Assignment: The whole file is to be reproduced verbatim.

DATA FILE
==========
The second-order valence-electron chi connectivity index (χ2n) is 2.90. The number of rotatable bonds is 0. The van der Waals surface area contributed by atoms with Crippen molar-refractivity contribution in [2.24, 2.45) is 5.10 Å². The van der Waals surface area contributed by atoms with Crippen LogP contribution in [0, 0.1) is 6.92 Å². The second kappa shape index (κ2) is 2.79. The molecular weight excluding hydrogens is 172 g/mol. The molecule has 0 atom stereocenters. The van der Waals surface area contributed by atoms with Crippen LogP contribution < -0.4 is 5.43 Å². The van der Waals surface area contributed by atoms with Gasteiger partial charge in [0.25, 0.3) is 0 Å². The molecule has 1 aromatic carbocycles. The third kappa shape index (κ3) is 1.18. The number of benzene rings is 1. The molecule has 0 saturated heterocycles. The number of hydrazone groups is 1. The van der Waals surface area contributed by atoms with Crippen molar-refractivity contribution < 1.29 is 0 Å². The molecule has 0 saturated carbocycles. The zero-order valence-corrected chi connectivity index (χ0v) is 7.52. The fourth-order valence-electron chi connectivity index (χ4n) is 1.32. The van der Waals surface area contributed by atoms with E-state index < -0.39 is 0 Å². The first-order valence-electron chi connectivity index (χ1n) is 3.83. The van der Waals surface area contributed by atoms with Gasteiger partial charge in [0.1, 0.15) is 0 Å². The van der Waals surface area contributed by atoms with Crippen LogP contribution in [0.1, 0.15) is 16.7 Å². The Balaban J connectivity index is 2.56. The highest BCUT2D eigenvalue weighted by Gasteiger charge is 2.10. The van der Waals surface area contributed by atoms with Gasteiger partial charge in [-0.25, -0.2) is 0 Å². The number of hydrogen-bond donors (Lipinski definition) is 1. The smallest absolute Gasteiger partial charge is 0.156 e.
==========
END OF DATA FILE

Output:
The second-order valence-electron chi connectivity index (χ2n) is 2.90. The number of rotatable bonds is 0. The van der Waals surface area contributed by atoms with Crippen molar-refractivity contribution in [2.24, 2.45) is 5.10 Å². The van der Waals surface area contributed by atoms with Crippen LogP contribution in [0, 0.1) is 6.92 Å². The second kappa shape index (κ2) is 2.79. The molecular weight excluding hydrogens is 172 g/mol. The molecule has 0 atom stereocenters. The van der Waals surface area contributed by atoms with Crippen LogP contribution < -0.4 is 5.43 Å². The van der Waals surface area contributed by atoms with Gasteiger partial charge in [0.25, 0.3) is 0 Å². The molecule has 1 aromatic carbocycles. The third kappa shape index (κ3) is 1.18. The number of benzene rings is 1. The molecule has 0 saturated heterocycles. The number of hydrazone groups is 1. The van der Waals surface area contributed by atoms with Crippen molar-refractivity contribution < 1.29 is 0 Å². The molecule has 0 saturated carbocycles. The zero-order valence-corrected chi connectivity index (χ0v) is 7.52. The fourth-order valence-electron chi connectivity index (χ4n) is 1.32. The van der Waals surface area contributed by atoms with E-state index < -0.39 is 0 Å². The first-order valence-electron chi connectivity index (χ1n) is 3.83. The van der Waals surface area contributed by atoms with Gasteiger partial charge in [0.1, 0.15) is 0 Å². The van der Waals surface area contributed by atoms with Crippen LogP contribution in [0.1, 0.15) is 16.7 Å². The Balaban J connectivity index is 2.56. The highest BCUT2D eigenvalue weighted by Gasteiger charge is 2.10. The van der Waals surface area contributed by atoms with Gasteiger partial charge in [-0.25, -0.2) is 0 Å². The number of hydrogen-bond donors (Lipinski definition) is 1. The smallest absolute Gasteiger partial charge is 0.156 e.